In a recent opinion column, Superintendent Thomas White of Spartanburg District 7 made his position very clear: he is very smart and deserves to make choices about where his children attend school. You on the other hand, the parents and taxpayers of South Carolina, aren’t as bright and don’t deserve the same for your family.
Nevermind that White is a public servant, chosen by democratically elected officials.
Nevermind that White puts bread on his table through a government salary, financed by your hard earned tax-dollars.
And nevermind that as a public school administrator White’s job is merely to implement and orchestrate public policies, not to use his public position to advocate or author them.
No, White is still smug enough to waste ink on the pages of the Spartanburg Herald Journal belittling the grassroots advocacy of low- and middle-income families who want to enjoy the same privileges that wealthy families already have: equal access to a wide range of effective classrooms for their children.
Taking home $150,000 in salary (plus a $10,000 annual auto stipend and $8,000 in conference travel expenses) White can afford a wide range of options for his children and grandchildren. They can choose among traditional public schools, private schools, charter schools, magnet schools and homeschooling. That means these children can be perfectly matched with a teacher, classroom, curriculum and instructional style that fits their unique learning needs.
Not all parents in South Carolina enjoy this luxury.
Many low- and middle-income families find themselves frustrated with their local one-size-fits-all public school. Perhaps they object to the way the school teaches controversial social issues or feel their child is not receiving an appropriate amount of personalized attention. Maybe they are simply disappointed with the persistently low test scores that characterize most South Carolina public schools. Whatever their motivation may be, if these parents -who are clearly engaged in their student’s education- choose to withdraw their child from the local public school, then they will suffer the financial burden of both paying for public schools (through taxes) and paying for independent school tuition because of public school shortcomings.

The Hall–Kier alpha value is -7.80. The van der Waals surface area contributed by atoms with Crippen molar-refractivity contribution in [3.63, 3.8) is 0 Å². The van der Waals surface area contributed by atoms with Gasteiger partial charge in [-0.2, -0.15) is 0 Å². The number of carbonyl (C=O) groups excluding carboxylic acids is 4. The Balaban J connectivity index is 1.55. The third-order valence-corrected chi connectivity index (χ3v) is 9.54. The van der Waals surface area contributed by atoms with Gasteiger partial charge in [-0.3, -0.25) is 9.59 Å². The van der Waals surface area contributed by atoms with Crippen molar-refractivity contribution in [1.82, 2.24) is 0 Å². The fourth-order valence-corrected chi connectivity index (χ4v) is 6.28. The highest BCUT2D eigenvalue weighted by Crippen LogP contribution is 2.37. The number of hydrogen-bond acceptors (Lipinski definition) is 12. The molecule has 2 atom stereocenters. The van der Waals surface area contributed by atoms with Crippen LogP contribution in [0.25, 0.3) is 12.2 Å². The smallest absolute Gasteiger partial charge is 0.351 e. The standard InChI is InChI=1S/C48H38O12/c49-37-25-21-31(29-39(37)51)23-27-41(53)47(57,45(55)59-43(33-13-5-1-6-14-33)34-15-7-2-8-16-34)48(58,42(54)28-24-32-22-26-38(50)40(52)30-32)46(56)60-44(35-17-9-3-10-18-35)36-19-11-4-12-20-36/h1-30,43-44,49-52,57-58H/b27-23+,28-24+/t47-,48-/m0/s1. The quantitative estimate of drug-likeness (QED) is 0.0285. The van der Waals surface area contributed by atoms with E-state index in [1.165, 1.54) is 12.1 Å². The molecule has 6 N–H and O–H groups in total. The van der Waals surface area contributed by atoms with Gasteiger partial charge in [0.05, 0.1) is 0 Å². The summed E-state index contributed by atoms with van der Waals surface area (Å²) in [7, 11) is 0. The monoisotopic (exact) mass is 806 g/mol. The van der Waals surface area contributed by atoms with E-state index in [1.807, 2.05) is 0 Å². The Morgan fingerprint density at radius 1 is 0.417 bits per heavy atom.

Adding insult to injury, when parents make this choice, the public school (already receiving an average of $11,000 per student) actually saves money since most of its funding is not child-based.
But White doesn’t care. Lacking perspective, he stubbornly holds that public schools are the same as “public education.” He ignores the popularity and success of school choice in the form of HOPE, LIFE and Palmetto Fellows Scholarships. He argues that engaged parents who make responsible choices about their children’s futures deserve no support.
White is in no position to make these claims. In fact, based his own District’s performance, he is in no position to be chastising parents who advocate for choice.
Despite $15,980 in per student funding this year, White’s Spartanburg 7 public schools earned an average SAT score that was 166 points behind the best public schools in North Carolina and 57 points behind top public schools in Georgia. There are also three persistently failing schools in his district.
Superintendent Thomas White needs to focus his time and resources on improving the public schools in his district, not abusing his public position chastising less-wealthy parents who yearn to enjoy the same option his children and grandchildren take for granted.
Update: read more about White’s reckless spending in this Spartanburg Herald Journal article.